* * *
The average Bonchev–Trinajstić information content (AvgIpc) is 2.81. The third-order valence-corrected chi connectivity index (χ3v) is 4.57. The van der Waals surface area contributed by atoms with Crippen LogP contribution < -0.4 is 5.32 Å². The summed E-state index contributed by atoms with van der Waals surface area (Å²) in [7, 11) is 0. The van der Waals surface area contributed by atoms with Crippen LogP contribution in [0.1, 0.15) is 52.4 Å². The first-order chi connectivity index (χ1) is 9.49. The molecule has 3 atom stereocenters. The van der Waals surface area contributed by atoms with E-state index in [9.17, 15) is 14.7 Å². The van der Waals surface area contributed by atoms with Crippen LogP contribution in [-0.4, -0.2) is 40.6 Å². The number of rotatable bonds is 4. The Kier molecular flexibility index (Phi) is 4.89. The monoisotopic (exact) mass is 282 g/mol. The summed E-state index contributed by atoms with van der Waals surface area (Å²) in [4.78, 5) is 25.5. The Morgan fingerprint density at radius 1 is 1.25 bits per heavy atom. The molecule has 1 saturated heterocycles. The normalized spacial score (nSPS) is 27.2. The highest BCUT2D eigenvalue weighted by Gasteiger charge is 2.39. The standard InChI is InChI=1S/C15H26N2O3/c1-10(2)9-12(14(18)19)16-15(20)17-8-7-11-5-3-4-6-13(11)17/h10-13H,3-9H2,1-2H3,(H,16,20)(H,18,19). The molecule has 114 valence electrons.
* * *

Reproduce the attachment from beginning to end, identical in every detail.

The average Bonchev–Trinajstić information content (AvgIpc) is 2.81. The third-order valence-corrected chi connectivity index (χ3v) is 4.57. The van der Waals surface area contributed by atoms with Crippen LogP contribution < -0.4 is 5.32 Å². The summed E-state index contributed by atoms with van der Waals surface area (Å²) in [7, 11) is 0. The van der Waals surface area contributed by atoms with Crippen LogP contribution in [0.1, 0.15) is 52.4 Å². The first-order chi connectivity index (χ1) is 9.49. The molecule has 3 atom stereocenters. The van der Waals surface area contributed by atoms with E-state index in [9.17, 15) is 14.7 Å². The van der Waals surface area contributed by atoms with Crippen LogP contribution in [-0.4, -0.2) is 40.6 Å². The number of rotatable bonds is 4. The Kier molecular flexibility index (Phi) is 4.89. The monoisotopic (exact) mass is 282 g/mol. The summed E-state index contributed by atoms with van der Waals surface area (Å²) in [4.78, 5) is 25.5. The Morgan fingerprint density at radius 1 is 1.25 bits per heavy atom. The molecule has 1 saturated heterocycles. The normalized spacial score (nSPS) is 27.2. The highest BCUT2D eigenvalue weighted by Gasteiger charge is 2.39. The standard InChI is InChI=1S/C15H26N2O3/c1-10(2)9-12(14(18)19)16-15(20)17-8-7-11-5-3-4-6-13(11)17/h10-13H,3-9H2,1-2H3,(H,16,20)(H,18,19). The molecule has 114 valence electrons.